The Senate this week will continue, and perhaps finish, work on its 2016 Pentagon policy bill. The House could take up its defense appropriations bill, according to a senior aide. As both measures move toward final passage, Republicans essentially are calling President Barack Obama's bluff.
Paradoxically, the longer I covered the military-industrial-congressional complex, the less I understood it. As the last dozen years piled up, so did the questionable outcomes, from the Iraq misadventure to all the troubled and canceled weapon programs.
The third-ranking House Appropriations Committee Democrat says Congress and the White House are "careening" toward another government shutdown, adding a GOP-proposed defense spending plan is partly to blame.
The House Appropriations Committee on Tuesday approved a bill that proposes nearly $600 billion in 2016 defense spending, leaving intact a controversial $88 billion war account and fully funding weapon programs.
Ahead of a House Appropriations Committee markup session set for Tuesday, a senior White House official sent a letter to committee leadership decrying the use of war accounts to pay for routine operations as a "gimmick" and called for a fix for sequestration budget cuts, lest they place national security "at unnecessary risk."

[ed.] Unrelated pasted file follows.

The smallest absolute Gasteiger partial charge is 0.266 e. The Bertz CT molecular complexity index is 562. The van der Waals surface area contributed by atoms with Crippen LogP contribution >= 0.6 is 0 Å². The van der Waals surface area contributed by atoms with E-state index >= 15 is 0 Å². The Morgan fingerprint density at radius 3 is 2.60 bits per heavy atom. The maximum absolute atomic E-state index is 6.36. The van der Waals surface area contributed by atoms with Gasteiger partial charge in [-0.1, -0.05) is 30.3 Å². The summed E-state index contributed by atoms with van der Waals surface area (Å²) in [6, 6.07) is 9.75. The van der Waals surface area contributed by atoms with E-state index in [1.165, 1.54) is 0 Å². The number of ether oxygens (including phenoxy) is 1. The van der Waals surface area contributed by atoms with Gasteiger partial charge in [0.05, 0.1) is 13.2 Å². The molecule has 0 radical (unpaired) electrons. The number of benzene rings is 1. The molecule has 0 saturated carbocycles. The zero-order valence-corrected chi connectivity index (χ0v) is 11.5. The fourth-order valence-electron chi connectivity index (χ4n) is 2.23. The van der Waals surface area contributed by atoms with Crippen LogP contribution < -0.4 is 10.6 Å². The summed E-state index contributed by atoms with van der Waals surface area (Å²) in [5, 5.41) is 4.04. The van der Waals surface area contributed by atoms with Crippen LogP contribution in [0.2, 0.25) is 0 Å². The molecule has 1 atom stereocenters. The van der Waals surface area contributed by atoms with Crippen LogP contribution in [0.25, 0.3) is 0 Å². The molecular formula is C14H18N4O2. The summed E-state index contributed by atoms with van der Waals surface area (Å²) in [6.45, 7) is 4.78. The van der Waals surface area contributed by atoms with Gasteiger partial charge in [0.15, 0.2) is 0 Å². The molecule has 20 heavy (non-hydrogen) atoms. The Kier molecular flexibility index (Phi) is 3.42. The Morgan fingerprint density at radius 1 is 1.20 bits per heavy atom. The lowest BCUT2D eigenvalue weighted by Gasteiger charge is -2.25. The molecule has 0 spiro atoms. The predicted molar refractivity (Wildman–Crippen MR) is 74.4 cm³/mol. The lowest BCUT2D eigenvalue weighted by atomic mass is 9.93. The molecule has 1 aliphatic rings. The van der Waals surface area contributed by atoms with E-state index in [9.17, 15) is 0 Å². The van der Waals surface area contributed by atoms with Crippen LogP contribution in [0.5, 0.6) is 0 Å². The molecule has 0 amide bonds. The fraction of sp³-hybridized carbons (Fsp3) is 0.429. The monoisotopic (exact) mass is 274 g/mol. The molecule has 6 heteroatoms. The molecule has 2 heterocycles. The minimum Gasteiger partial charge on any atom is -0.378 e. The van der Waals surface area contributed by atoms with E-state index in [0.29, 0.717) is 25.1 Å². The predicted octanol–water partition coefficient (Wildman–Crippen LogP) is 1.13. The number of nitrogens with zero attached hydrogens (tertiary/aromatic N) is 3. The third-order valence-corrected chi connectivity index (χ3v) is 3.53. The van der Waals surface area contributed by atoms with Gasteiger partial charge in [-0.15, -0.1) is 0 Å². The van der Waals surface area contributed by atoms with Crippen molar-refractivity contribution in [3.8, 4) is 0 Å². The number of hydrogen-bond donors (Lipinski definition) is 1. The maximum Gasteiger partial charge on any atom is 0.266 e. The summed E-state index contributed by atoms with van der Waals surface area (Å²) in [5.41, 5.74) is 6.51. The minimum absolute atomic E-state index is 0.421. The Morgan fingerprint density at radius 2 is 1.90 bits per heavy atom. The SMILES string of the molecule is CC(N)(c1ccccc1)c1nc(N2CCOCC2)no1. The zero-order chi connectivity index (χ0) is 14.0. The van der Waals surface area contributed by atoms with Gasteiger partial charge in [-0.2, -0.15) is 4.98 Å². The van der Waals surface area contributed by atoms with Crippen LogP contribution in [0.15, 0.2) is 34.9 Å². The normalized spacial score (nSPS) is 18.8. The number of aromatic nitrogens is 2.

Sen. John McCain's first defense policy bill is reflection of the Armed Services Committee chairman: bold and complicated. It is the kind of legislation that in one breath proposes lower aircraft carrier cost caps but in the next flirts with potentially costly design changes.
Defying opposition from conservative Republicans and liberal Democrats — and a White House veto threat — the House Appropriations defense subcommittee last week approved a $578.6 billion 2016 Pentagon spending bill. The measure includes nearly $500 billion in base defense spending and $88.4 billion in war funding. If enacted, that funding level would be $24.4 billion above the amount enacted for the current fiscal year.